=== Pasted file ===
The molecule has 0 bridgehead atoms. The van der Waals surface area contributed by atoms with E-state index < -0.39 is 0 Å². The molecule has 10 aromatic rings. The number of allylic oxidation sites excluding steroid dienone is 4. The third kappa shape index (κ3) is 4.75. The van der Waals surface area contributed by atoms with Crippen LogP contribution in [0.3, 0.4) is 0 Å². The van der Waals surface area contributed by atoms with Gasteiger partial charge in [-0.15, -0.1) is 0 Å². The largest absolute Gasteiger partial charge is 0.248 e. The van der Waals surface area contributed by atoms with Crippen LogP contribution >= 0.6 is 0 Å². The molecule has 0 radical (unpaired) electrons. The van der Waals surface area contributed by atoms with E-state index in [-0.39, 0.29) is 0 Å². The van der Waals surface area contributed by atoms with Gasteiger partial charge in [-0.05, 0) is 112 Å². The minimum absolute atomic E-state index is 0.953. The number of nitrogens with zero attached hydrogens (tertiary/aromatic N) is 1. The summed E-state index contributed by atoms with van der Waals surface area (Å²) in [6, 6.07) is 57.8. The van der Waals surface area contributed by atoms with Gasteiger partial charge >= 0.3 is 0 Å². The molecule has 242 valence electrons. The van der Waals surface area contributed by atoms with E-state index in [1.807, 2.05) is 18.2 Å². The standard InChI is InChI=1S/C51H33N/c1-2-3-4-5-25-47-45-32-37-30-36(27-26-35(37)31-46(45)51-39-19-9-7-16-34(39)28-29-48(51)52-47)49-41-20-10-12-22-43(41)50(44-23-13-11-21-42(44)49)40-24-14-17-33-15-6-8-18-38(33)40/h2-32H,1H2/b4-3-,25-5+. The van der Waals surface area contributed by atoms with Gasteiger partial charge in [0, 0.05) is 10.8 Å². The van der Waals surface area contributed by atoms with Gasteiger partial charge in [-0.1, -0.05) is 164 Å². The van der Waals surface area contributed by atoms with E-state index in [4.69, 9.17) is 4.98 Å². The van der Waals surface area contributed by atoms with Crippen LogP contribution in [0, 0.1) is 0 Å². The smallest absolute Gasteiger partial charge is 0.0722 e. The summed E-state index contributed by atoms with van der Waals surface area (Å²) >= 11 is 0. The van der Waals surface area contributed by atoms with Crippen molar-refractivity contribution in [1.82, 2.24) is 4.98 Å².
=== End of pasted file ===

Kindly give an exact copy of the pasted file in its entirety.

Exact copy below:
The molecule has 0 bridgehead atoms. The van der Waals surface area contributed by atoms with E-state index < -0.39 is 0 Å². The molecule has 10 aromatic rings. The number of allylic oxidation sites excluding steroid dienone is 4. The third kappa shape index (κ3) is 4.75. The van der Waals surface area contributed by atoms with Crippen LogP contribution in [0.3, 0.4) is 0 Å². The van der Waals surface area contributed by atoms with Gasteiger partial charge in [-0.15, -0.1) is 0 Å². The largest absolute Gasteiger partial charge is 0.248 e. The van der Waals surface area contributed by atoms with Crippen LogP contribution >= 0.6 is 0 Å². The molecule has 0 radical (unpaired) electrons. The van der Waals surface area contributed by atoms with E-state index in [-0.39, 0.29) is 0 Å². The van der Waals surface area contributed by atoms with Gasteiger partial charge in [-0.05, 0) is 112 Å². The minimum absolute atomic E-state index is 0.953. The number of nitrogens with zero attached hydrogens (tertiary/aromatic N) is 1. The summed E-state index contributed by atoms with van der Waals surface area (Å²) in [6, 6.07) is 57.8. The van der Waals surface area contributed by atoms with Gasteiger partial charge >= 0.3 is 0 Å². The molecule has 242 valence electrons. The van der Waals surface area contributed by atoms with E-state index in [1.807, 2.05) is 18.2 Å². The standard InChI is InChI=1S/C51H33N/c1-2-3-4-5-25-47-45-32-37-30-36(27-26-35(37)31-46(45)51-39-19-9-7-16-34(39)28-29-48(51)52-47)49-41-20-10-12-22-43(41)50(44-23-13-11-21-42(44)49)40-24-14-17-33-15-6-8-18-38(33)40/h2-32H,1H2/b4-3-,25-5+. The van der Waals surface area contributed by atoms with Gasteiger partial charge in [0, 0.05) is 10.8 Å². The van der Waals surface area contributed by atoms with Gasteiger partial charge in [-0.1, -0.05) is 164 Å². The van der Waals surface area contributed by atoms with E-state index in [4.69, 9.17) is 4.98 Å². The van der Waals surface area contributed by atoms with Crippen LogP contribution in [0, 0.1) is 0 Å². The smallest absolute Gasteiger partial charge is 0.0722 e. The summed E-state index contributed by atoms with van der Waals surface area (Å²) >= 11 is 0. The van der Waals surface area contributed by atoms with Crippen molar-refractivity contribution in [1.82, 2.24) is 4.98 Å².